Protect your website from click-jacking attack by implementing CSP (Content Security Policy) header
CSP is one of the OWASP’s top 10 secure headers and often recommended by security experts or tools to implement it. There are many options to build the policy to enforce how you want to expose your web resources.
One of the directives called
frame-ancestors which were introduced in CSP version 2 gives more flexibility compared to the X-Frame-Options header.
frame-ancestors works in the same fashion as the X-Frame-Options to allow or disallow the resources getting embedded using iframe, frame, object, embed, and applet element.
I think X-Frame-Options will be obsolete in the near future when CSP is fully compatible with all the major browsers. As I write, CSP frame-ancestors works with all the latest browser versions except IE.
I don’t know when Microsoft will allow support on IE. You can always check the browser compatibility at Can I Use site.
Let’s take a look at the following implementation procedure.
mod_headers is the pre-requisite to inject any headers in Apache. Depending on the OS and version but if you are using Ubuntu and Apache 2.4 then you can use
a2enmod headers to enable it.
[email protected]:/etc/apache2# a2enmod headers Enabling module headers. To activate the new configuration, you need to run: systemctl restart apache2 [email protected]:/etc/apache2# systemctl restart apache2 [email protected]:/etc/apache2#
Note: all the configuration you can do in either
httpd.conf file or any effective configuration file you are using.
DENY from ALL
Similar to X-Frame-Options DENY. If you don’t want any site (including self) to embed then add the following.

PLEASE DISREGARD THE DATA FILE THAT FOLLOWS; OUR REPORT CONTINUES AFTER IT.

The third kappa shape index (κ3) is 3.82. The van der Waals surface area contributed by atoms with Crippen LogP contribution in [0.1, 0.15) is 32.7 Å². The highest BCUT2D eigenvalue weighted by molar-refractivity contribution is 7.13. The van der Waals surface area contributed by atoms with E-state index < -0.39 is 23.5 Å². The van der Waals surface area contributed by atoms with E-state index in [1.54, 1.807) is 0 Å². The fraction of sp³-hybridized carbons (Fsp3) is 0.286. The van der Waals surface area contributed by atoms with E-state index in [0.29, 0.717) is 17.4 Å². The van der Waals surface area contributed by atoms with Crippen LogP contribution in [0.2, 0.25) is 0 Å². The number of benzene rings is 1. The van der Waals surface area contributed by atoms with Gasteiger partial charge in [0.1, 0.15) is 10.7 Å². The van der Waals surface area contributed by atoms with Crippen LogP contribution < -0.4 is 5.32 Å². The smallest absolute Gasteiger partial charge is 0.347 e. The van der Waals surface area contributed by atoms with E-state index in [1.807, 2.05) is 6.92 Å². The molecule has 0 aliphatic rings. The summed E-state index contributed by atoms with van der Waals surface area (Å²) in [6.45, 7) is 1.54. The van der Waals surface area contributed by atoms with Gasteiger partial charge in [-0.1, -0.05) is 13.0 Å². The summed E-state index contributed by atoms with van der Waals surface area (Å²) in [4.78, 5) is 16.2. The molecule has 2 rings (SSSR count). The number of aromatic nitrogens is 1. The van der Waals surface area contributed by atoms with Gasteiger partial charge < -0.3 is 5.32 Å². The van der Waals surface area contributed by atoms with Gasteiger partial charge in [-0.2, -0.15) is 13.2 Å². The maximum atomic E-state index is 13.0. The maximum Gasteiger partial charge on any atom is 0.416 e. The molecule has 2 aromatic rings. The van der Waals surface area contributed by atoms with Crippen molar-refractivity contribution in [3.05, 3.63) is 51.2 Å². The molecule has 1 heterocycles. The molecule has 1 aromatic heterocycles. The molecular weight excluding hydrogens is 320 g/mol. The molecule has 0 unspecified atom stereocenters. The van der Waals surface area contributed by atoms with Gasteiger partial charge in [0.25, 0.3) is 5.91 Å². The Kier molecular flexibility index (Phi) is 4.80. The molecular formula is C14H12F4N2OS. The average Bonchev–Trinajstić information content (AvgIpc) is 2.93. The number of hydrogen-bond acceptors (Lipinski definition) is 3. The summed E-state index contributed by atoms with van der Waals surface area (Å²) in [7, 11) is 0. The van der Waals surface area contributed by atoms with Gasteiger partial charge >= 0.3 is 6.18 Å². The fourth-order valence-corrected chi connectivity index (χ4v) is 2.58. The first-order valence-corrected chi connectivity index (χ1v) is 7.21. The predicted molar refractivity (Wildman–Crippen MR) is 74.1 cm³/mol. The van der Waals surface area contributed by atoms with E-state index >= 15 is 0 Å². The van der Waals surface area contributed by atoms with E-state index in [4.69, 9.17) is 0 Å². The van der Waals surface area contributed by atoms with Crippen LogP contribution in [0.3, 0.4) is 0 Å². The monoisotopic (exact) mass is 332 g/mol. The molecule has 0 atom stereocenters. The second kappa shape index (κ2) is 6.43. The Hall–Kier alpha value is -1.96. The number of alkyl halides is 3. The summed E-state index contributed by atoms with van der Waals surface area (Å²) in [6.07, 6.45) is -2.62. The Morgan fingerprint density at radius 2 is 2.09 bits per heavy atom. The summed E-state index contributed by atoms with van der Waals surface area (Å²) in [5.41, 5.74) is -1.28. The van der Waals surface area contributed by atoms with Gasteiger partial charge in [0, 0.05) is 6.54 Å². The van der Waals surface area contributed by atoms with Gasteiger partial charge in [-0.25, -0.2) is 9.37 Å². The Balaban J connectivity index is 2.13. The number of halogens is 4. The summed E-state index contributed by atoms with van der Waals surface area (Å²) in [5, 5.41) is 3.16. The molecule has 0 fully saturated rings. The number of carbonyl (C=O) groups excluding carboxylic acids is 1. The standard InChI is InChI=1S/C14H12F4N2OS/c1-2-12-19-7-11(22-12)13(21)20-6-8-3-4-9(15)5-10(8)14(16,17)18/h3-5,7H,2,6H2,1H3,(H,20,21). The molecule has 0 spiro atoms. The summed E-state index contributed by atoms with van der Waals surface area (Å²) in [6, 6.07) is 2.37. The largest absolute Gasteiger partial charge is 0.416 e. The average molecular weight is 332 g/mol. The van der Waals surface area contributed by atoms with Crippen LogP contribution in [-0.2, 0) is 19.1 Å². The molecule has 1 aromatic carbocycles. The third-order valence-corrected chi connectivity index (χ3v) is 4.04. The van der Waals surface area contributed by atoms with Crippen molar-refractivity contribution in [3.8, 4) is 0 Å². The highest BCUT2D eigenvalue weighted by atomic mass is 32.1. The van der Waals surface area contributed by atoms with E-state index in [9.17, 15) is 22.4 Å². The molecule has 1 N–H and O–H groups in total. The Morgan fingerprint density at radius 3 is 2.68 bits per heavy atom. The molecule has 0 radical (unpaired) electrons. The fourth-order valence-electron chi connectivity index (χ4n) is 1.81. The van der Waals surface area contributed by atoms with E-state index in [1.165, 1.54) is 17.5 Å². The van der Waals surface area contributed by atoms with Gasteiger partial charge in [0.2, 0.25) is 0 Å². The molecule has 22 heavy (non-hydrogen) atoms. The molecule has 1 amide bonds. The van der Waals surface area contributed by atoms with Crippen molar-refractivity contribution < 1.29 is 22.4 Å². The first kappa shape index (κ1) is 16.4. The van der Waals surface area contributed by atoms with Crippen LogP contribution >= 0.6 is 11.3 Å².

Header set Content-Security-Policy "frame-ancestors 'none';"
Save the file and restart the Apache HTTP to take effect.
I tried to embed the site and as you can see it was getting blocked.
Allow from self but DENY others
Similar to X-Frame-Options SAMEORIGIN, you can add the following.
Header set Content-Security-Policy "frame-ancestors 'self';"
Allow from self and multiple domains
X-Frame-Options didn’t have an option to allow from multiple domains. Thanks to CSP, you can do as below.
Header set Content-Security-Policy "frame-ancestors 'self' 'geekflare.com' 'gf.dev' 'geekflare.dev';"
The above will allow the content to be embedded from self, geekflare.com, gf.dev, geekflare.dev. Change these domains with yours.
The concept and directive are the same as above explained in the Apache HTTP section except for the way you add the header. Headers in Nginx should be added under the
server block in a corresponding configuration file.
add_header Content-Security-Policy "frame-ancestors 'none';";
DENY all but not self
add_header Content-Security-Policy "frame-ancestors 'self';";
Allow from multiple domains
add_header Content-Security-Policy "frame-ancestors 'yoursite.com' 'example.com';";
The above example will allow embedding content on yoursite.com and example.come. After making changes, don’t forget to restart the Nginx server to test the policy.
It depends on how you are hosting WordPress.
If self-hosted like a cloud or VPS, then you might be using a web server such as Apache or Nginx. If so, then you can follow the above-mentioned to implement in web server instead of WordPress. However, if you on shared hosting or no access to modify webservers, then you can leverage a plugin.
To implement CSP in WordPress, you can use the Content Security Policy Pro plugin.
Once you are done with the implementation, you can either use browser inbuilt developer tools or a secure headers test tool.
CSP is one of the powerful, secure headers to prevent web vulnerabilities. I hope the above instructions guide you on how to implement frame-ancestors in Apache and Nginx.